Amanda Saab, a Dearborn chef and baker, gets another shot on 'MasterChef: Back to Win'

Amanda Saab knows the pressures of competing on a cooking show.

In 2015, the Dearborn self-taught chef and baker competed on MasterChef season 6, though was eliminated in the eighth episode.  She was the first Muslim woman in a hijab to compete on the show. 

Fast forward and the former contestant, Saab, 33, is back. She's on the new show MasterChef: Back to Win, airing at 8 p.m. Wednesdays on Fox TV. Saab made the final cut in the first of three audition round episodes securing her spot as one of 20 chefs, narrowed from a field of 40 competing. 

Gordon Ramsay, a celebrity and well-renowned chef, hosts and judges the competition. He’s also well-known for his sharp and often harsh critiques of the competing chefs and the dishes they present. Celebrity chef Aarón Sanchez and restaurateur Joe Bastianich are also judging the competition.

The show involves previous MasterChef contestants, including those on MasterChef Junior who now are adults, getting a second chance at the coveted MasterChef title. 

Saab, reached by phone Wednesday morning, said she is excited to be competing. But she also asked thought long and hard about going in front of Gordon Ramsay and going through the whole process again. 

"You have to be super vulnerable," Saab said. "Your food is being criticized on national television. It takes a special level of vulnerability and confidence to be able to do that."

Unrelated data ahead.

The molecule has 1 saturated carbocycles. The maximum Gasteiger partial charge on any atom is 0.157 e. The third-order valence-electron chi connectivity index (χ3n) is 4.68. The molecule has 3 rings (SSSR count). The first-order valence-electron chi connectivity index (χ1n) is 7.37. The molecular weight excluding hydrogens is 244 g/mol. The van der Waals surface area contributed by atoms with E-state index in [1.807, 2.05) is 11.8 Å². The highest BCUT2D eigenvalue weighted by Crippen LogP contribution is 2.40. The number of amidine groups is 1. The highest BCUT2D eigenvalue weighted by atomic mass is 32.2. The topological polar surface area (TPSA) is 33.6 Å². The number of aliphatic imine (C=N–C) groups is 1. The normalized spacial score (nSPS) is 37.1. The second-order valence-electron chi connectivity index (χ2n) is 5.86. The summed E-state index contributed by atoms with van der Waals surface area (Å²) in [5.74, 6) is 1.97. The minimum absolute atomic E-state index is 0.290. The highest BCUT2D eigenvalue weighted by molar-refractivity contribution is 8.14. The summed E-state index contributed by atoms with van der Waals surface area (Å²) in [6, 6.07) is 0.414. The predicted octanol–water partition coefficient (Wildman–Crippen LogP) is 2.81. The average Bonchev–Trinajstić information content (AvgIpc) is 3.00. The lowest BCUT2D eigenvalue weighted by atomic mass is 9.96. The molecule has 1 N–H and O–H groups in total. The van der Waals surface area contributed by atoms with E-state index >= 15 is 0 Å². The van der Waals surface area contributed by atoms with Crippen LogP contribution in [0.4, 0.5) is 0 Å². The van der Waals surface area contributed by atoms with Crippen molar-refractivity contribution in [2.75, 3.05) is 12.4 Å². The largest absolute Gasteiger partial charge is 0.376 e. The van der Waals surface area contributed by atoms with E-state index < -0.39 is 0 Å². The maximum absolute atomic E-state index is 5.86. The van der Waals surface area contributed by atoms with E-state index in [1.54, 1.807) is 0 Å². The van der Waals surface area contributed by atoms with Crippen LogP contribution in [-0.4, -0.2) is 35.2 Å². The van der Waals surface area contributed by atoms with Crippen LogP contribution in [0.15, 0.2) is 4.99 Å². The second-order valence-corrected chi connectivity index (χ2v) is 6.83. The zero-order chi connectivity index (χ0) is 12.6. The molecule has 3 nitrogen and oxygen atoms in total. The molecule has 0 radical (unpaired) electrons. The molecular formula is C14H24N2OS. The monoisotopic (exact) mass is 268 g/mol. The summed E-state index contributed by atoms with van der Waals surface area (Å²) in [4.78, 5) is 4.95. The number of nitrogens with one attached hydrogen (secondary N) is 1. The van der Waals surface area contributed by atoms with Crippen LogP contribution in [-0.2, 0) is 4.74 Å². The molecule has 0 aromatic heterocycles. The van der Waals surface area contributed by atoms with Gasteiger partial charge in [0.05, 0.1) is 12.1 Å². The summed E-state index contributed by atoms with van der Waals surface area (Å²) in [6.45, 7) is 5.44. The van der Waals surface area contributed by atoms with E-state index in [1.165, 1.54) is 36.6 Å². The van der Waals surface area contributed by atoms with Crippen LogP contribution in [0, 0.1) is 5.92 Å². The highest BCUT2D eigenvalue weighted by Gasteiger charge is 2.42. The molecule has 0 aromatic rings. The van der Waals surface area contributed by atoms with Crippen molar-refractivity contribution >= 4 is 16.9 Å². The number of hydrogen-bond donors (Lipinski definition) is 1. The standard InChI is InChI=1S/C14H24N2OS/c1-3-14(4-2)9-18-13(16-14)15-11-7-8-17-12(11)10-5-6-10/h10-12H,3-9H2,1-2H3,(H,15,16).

Saab, of course, can’t reveal any details about the show filmed late last year in California. 

But Saab admits being on the new show was different from the first time on Season 6 as a self-taught home cook and baker.

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"I'd never done anything professionally, I never cooked for that volume of people," Saab said. "So just the personal growth in the last six years that I have in my professional cooking and baking skills definitely gave me the confidence to go back. "

She's hosted dinners, cooked for a number of people, had the bakery (Butter Bear Shop in Livonia) and has done cooking pop-ups, with one most recently at Frame in Hazel Park. 

Saab said that this time around, Ramsay, was different. 

"Gordon was definitely, I think, a lot softer this time," Saab said. "He's since had another baby, maybe that brought on an additional empathy."

But Saab feels the pressure with this competition since she's established herself in the food world. 

"Now there's more on the line and the stakes are definitely higher," she said.

That pressure is also felt among others competing, she said, because "they've also gone on to do some amazing things."

"You really don't want to mess up at this level."

When she made the final 20 making a Za'atar Olive Oil Cake, Saab said the feeling was amazing.  Her mindset stepping into the kitchen, she said, is to do the best she can and get to the next round. 

"Those are like the two things I am thinking about and that are at the forefront of my brain," Saab said. So, when I got the apron ... thank goodness and a sigh of relief. "

Saab has been featured in cookbooks and written about nationally and in the Free Press spotlighting her Dinner with Your Muslim Neighbor events, where she invited strangers in her home to gather around the table for a meal, to build bonds across cultures and talk about Islam and Muslims. 

Though Saab works full time for Tech Down Detroit supporting small businesses and is mother to daughter Hannah, who is four years old. She plans on more pop-ups and baking workshops this summer. Saab also has more than 43,000 Instagram followers and you can also follow her recipes on

Contact Detroit Free Press food writer Susan Selasky and send food and restaurant news to:  [email protected] Follow @SusanMariecooks on Twitter.

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